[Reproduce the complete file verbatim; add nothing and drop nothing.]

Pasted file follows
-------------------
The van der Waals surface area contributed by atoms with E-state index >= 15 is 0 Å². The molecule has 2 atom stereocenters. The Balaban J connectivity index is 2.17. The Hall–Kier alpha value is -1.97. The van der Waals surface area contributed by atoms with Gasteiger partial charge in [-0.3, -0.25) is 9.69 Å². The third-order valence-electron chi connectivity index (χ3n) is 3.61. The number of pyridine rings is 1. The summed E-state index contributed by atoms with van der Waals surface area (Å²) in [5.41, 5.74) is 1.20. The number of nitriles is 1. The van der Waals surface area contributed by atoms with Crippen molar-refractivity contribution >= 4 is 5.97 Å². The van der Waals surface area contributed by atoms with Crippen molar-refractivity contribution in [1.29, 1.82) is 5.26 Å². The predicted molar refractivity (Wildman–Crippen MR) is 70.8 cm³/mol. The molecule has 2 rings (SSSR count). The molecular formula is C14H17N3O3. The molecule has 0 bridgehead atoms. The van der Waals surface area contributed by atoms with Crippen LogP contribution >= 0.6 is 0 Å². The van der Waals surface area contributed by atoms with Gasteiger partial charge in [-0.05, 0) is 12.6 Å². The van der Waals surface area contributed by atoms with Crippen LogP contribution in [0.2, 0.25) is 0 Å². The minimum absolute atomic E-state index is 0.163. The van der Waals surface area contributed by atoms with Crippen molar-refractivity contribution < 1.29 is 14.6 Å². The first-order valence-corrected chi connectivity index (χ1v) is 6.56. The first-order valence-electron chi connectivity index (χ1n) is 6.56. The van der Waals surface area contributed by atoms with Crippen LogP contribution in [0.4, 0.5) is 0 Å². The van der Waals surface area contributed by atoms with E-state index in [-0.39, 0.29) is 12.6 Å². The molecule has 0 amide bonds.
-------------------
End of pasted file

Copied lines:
The van der Waals surface area contributed by atoms with E-state index >= 15 is 0 Å². The molecule has 2 atom stereocenters. The Balaban J connectivity index is 2.17. The Hall–Kier alpha value is -1.97. The van der Waals surface area contributed by atoms with Gasteiger partial charge in [-0.3, -0.25) is 9.69 Å². The third-order valence-electron chi connectivity index (χ3n) is 3.61. The number of pyridine rings is 1. The summed E-state index contributed by atoms with van der Waals surface area (Å²) in [5.41, 5.74) is 1.20. The number of nitriles is 1. The van der Waals surface area contributed by atoms with Crippen molar-refractivity contribution >= 4 is 5.97 Å². The van der Waals surface area contributed by atoms with Crippen molar-refractivity contribution in [1.29, 1.82) is 5.26 Å². The predicted molar refractivity (Wildman–Crippen MR) is 70.8 cm³/mol. The molecule has 2 rings (SSSR count). The molecular formula is C14H17N3O3. The molecule has 0 bridgehead atoms. The van der Waals surface area contributed by atoms with Crippen LogP contribution >= 0.6 is 0 Å². The van der Waals surface area contributed by atoms with Gasteiger partial charge in [-0.05, 0) is 12.6 Å². The van der Waals surface area contributed by atoms with Crippen LogP contribution in [0.2, 0.25) is 0 Å². The minimum absolute atomic E-state index is 0.163. The van der Waals surface area contributed by atoms with Crippen molar-refractivity contribution < 1.29 is 14.6 Å². The first-order valence-corrected chi connectivity index (χ1v) is 6.56. The first-order valence-electron chi connectivity index (χ1n) is 6.56. The van der Waals surface area contributed by atoms with Crippen LogP contribution in [0.4, 0.5) is 0 Å². The van der Waals surface area contributed by atoms with E-state index in [-0.39, 0.29) is 12.6 Å². The molecule has 0 amide bonds.